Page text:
What do you think of luxury watches? Are they in or out? I suppose some of it depends on your social circle and age group. If you’re a middle aged executive you’ll have a different watch environment than say a young surfer.
This is a great opinion piece about the matter from the 80’s, when luxury watches really started to take off.
“I didn’t know what to expect when I first wore my $2 wristwatch to the office. A little ribbing, perhaps, about how clunky it looked. Or maybe a cutting comment about its origins. I was ready. “Yeah,” I’d say, “I got it on the street from a vendor, but it tells time and”–the clincher–“it only cost $2.” What I wasn’t prepared for was the silence. And those occasional sidelong glances.
We are living in watch-proud times. Even I will admit that at first I had misgivings about a timepiece costing roughly as much as a Big Mac. What does it say about the value you place on time, one of the underpinnings of the modern world, when somehow it is equated with ground beef on a bun? This watch even looks cheap, an affront alike to conspicuous consumption and the craft of watchmaking. On its lusterless face cryptic hieroglyphics indicated it can be taken in a swimming pool at least once, will not break if hit with a fountain pen, and may be worn on an airplane if not mistaken for a terrorist timing device. It is the Styrofoam of wristwatches, a throwaway packaging of time. The late George F. Babbitt wouldn’t have been caught dead with it; the Mad Hatter, had he found it in his teacup, would have left it there.
“He’s a Rolex man,” people are supposed to whisper appreciatively, as if talking about someone with old money. And in some situations, a high-ticket watch is better than a Mercedes because it doesn’t leave tire tracks on the floor at Lutece. We downscale watch owners must steel ourselves against social slights. When the average maitre d’ gets a glimpse of my sheet-metal special, he react as though he’s just seen a pair of scuffed loafers.
Most luxury watches cost as much as a fancy German sedan. They either have jewel-encrusted cases, or appear to have come from the control panel of a space shuttle and seem to belong in a museum–or a vault. It takes $10,000 for anything a salesman won’t sneer at, and so on up through “the most expensive standard men’s” watch at $100,000 to the $5 million Kallista, both of which made the Guinness Book of World Records. According to Charles Davidson, A vice president of the North American Watch Corporation in New York, the same fellows who import the likes of Piaget, Concord and Corum: “This generation has more affluency than any before.”
But I say “affluency” is how you see it. For the price of a Piaget Polo which, without the decorative jewels, goes for over $11,000, a watch fetishist can acquire 5,500 of my $2 jobs. Talk about affluency. That’s little like having a new watch every year since the pyramids, were built. Besides, my $2 timepiece flashes seconds and the date at the push (vigorous) of a button. And it has a built-in light which, for the price, could give costly utility companies a scare.
Besides, the better watches I have owned have all met untimely ends.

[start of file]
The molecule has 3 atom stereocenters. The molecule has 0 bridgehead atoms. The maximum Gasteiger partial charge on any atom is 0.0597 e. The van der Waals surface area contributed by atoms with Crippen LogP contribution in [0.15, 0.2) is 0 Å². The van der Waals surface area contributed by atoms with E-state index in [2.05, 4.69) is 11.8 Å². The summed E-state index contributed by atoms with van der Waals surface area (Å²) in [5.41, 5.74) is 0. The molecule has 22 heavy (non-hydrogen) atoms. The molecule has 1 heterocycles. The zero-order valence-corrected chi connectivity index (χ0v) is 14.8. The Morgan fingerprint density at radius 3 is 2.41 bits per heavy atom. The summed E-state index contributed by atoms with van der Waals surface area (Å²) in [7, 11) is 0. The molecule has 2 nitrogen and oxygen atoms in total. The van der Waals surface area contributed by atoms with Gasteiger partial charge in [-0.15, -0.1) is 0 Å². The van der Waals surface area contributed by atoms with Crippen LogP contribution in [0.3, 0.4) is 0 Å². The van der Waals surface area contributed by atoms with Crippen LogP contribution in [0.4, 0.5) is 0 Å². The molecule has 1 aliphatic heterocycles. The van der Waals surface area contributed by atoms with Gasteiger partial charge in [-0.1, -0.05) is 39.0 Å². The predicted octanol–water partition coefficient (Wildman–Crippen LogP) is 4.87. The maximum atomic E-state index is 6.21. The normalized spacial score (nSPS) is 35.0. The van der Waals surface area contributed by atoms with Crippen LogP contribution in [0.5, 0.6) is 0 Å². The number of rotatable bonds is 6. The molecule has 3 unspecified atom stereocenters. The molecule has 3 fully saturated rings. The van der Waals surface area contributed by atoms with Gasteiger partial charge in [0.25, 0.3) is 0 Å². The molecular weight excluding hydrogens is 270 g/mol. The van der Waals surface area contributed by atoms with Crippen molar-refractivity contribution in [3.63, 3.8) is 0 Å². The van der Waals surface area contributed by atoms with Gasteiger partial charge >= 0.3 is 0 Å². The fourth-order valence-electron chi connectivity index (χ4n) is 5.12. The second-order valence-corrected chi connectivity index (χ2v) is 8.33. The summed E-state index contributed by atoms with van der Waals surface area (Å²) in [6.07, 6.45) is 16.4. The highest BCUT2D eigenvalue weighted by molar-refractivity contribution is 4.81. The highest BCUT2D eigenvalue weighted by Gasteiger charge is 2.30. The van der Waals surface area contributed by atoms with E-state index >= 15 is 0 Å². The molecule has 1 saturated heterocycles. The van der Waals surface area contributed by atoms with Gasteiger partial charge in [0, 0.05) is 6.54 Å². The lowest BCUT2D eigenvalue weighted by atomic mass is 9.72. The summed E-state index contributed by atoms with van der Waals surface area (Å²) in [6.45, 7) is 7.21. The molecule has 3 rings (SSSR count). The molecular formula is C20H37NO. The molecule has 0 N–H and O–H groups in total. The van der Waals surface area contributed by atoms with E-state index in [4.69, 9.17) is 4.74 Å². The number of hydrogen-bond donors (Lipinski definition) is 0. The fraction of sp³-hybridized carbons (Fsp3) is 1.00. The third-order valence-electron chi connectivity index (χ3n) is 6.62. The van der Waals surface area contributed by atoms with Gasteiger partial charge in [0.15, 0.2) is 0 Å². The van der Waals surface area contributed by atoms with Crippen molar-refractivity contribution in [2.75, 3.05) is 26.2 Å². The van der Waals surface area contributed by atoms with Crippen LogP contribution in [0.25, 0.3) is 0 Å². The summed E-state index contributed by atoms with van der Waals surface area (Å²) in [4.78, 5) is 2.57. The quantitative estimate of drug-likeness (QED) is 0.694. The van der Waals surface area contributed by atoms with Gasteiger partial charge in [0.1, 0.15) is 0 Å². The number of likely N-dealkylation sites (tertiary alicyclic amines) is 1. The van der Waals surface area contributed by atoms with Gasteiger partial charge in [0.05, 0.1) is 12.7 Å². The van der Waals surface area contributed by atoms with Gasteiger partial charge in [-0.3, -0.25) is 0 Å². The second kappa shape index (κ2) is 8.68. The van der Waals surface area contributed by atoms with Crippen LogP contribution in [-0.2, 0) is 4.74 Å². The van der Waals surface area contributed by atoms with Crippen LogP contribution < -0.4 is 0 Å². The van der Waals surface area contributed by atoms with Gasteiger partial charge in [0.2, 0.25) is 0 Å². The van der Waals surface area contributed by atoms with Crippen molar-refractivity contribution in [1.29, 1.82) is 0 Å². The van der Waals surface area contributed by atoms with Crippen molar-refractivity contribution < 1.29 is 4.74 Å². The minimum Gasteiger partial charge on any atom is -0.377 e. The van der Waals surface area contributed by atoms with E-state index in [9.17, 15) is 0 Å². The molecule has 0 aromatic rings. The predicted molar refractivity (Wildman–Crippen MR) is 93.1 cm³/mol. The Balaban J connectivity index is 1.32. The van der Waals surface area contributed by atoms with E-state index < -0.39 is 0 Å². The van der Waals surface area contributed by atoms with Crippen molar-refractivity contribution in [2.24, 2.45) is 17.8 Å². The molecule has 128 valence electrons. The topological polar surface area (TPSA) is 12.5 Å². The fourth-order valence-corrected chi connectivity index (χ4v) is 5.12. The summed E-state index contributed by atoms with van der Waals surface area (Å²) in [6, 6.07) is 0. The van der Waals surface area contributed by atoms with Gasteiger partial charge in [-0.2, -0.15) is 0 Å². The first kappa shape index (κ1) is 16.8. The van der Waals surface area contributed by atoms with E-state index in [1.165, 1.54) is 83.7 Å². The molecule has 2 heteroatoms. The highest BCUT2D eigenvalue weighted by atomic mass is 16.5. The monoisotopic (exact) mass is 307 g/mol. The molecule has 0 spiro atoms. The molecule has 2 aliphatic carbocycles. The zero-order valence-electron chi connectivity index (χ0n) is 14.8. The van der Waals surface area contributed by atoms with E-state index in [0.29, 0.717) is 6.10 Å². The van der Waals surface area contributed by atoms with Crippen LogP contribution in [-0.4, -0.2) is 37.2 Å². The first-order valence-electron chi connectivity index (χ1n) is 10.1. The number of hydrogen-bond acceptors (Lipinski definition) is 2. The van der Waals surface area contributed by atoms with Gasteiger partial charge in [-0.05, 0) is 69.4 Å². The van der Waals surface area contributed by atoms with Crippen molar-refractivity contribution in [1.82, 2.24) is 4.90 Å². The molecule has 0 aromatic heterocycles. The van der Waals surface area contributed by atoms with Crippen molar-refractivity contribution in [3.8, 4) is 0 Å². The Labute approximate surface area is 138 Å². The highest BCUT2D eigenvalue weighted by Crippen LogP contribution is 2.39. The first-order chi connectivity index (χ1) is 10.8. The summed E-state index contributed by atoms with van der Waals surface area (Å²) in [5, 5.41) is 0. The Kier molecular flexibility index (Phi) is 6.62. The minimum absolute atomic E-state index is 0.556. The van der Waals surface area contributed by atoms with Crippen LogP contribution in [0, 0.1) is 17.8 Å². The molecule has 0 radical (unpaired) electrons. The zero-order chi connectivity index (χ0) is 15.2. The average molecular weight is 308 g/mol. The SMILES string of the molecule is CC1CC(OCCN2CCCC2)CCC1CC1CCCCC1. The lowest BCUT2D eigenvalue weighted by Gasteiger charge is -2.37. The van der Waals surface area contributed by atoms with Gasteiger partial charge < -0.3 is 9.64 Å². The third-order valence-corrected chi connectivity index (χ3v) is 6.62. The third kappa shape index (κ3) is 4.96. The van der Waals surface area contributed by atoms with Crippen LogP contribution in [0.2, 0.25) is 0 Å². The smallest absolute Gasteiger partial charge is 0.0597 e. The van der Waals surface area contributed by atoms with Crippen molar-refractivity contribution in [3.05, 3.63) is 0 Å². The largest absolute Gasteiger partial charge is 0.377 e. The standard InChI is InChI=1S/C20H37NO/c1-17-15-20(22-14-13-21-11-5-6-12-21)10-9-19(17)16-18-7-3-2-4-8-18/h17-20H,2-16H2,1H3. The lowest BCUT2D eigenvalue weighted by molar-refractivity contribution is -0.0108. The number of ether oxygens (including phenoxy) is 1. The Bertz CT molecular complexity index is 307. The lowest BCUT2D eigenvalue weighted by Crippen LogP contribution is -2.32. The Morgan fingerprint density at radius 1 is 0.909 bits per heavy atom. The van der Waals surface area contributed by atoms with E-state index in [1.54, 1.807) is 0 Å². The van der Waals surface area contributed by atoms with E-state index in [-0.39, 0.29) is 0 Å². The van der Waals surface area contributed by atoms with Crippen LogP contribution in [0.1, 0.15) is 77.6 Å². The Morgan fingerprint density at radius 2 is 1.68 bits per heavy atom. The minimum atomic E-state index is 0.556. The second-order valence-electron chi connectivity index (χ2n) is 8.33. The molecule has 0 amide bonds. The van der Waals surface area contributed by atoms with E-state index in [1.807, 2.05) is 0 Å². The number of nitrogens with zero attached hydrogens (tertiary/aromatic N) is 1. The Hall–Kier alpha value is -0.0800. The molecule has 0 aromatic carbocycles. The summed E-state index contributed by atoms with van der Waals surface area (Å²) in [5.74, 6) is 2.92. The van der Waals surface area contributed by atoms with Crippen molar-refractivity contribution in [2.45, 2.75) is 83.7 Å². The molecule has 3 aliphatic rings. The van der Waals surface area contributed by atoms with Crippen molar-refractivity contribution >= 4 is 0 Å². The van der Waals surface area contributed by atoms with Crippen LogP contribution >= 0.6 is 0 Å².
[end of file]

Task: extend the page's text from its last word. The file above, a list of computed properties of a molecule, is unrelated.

My father, a navigator in World War II, gave me my first when I was a child, in the fond hope I’d use it to calculate the average speed of the family car as it lurched to our summer vacation. Before the trip, however, the watch got a bath and thereafter indicated the same time upon departure and arrival.
Years later, in France, I acquired an antiestablishment timepiece, made in a factory whose workers took it over when management threatened a shutdown. The government nationalized the factory, turning my watch into a socialist timepiece. Then they shut the plant making the watch a collector’s item at least until it was expropriated (i.e., swiped) by some nonrespecter of private property.
There followed a period when time became a matter of public domain. I picked it off the airwaves, from barbershop walls, bank facades and people on the street wearing status watches. I developed a fine sixth sense for time and managed to miss many appointments, dates and trains.
Finally, I gave in and bought a prestigious Swiss watch. I knew it had status because the collection of grave watch repairmen, whom I soon had to resort to, spoke in hushed tones and charged a minimum of $90 just to listen to its insides. It was those gentlemen who drove me into the arms of the $2 street vendor.
Now, despite the occasional sneer, I have the confidence that comes from owning a timepiece outside all parameters of style. Not for me the chagrin of spending $900 for the latest in flossy chronometers, only to have $35 duplicates flood the market. A while back the Cartier people, in league with the U.S. Customs, consigned some 4,000 fake Cartier watches to be publicly crushed to death by bulldozers on TV. Cheap innards, Cartier claimed, but the price of the condemned items had been jacked up to $500 retail.
As for short-term status, author James Charlton has the answer to that. He’s just put out a book baldly entitled Surface Chic which provides fancy cardboard cutouts of many popular status brands, including the Piaget Polo. This is simply taped over your $2 watch, thus providing yourself a sense of power–and a saving of $10,998.
Even if my $2 watch stops, what have I lost? According to legend, no less a prince of cost-effective precision than the former Secretary of Defense Robert McNamara preferred stopped watches to watches that kept gaining or losing time because, he said, at least twice a day they would be absolutely accurate.”